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13 reasons why.

13 reasons why.

'13 Reasons Why'
Jay Asher

There has been much discussion over how responsible Netflix has been in funding, promoting and screening a story, aimed at teenagers, which deals so graphically and gratuitously with a teenage suicide. Yes they've now put an '18' guidance on it, and yes they've added references to the Samaritans and other organisations at the start of each episode - but it's just not enough.

Of course we need to talk more about mental health, especially in a country with an NHS and education system in crisis from an incompetent government who do not prioritise the mental health of teenagers and young people. But this is not the way to do it.

I recently finished the novel on which the series is based, written by Jay Asher. I absolutely did not enjoy the process whatsoever. And not just because of the aforementioned poorly dealt with death.

The intrigue and mystery of the tapes featured in the novel is an interesting conceit, and the narrative unfolding around the contents of these tapes is a relatively novel one. There is a sense of 'found footage' about some of the novel which is interesting and refreshing.

However, it is very poorly executed. The narrator and the taped, dead girl Hannah  take it in turns to speak: he comments on the tapes; she speaks to the listener of the tapes. The changes, though, are rapid and feel clunky, and it is difficult to track the opposing thoughts and emotions of the two characters with any sort of ease.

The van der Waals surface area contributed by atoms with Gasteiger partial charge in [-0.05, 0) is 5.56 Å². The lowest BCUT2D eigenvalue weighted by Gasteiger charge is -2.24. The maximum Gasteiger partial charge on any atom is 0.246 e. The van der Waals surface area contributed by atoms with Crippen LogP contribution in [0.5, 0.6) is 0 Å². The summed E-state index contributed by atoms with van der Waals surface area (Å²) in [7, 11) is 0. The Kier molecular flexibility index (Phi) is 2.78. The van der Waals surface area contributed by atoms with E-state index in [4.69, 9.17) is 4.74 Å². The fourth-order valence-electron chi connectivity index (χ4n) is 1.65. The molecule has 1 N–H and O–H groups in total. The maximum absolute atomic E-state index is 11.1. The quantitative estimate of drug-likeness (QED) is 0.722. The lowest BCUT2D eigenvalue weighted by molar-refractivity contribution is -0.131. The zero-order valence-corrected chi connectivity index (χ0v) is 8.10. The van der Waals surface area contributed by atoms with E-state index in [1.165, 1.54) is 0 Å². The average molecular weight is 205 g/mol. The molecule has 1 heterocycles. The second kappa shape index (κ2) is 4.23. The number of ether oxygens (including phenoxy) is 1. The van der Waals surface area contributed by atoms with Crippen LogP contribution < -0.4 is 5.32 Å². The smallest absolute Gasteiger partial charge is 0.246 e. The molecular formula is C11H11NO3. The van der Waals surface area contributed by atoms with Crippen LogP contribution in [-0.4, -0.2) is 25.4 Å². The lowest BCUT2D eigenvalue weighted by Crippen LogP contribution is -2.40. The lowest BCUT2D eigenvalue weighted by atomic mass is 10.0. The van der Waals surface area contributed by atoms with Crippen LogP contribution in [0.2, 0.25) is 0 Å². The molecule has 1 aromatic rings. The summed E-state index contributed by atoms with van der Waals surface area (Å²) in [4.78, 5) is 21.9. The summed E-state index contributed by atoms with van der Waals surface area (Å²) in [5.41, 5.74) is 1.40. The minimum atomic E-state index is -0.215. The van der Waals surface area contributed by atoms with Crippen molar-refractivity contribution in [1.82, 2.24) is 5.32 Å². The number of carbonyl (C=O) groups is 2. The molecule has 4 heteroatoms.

Similarly, whilst the voice of the narrator himself is relatively realistic and compelling, the voice of Hannah is not: for a character who is supposedly just speaking her mind into a tape recorder, her words are stilted and often out of step with the average vocabulary and syntax of an average American teenager (a fate which also befell Hazel Grace and Augustus in John Green's 'The Fault in Our Stars'). She is not a believably written character.

The supporting cast is vast and barely explored, too, with one or two notable exceptions. By the time you find enough out about any of them, their key function and feature on the tapes is long since passed. They are not compelling, multi-faceted characters but instead seem very two-dimensional. They are there for a moment, they might act as a catalyst for a plot point or two, but then they are gone. Instantly forgettable.

I believe that teenagers should be as free as anyone else to explore challenging and provocative subjects in the literature they choose. However, I think this book may just be the exception to my rule: it's gratuitous and glamorised story of teenage suicide is one I can not possibly recommend.

pink mist.

pink mist.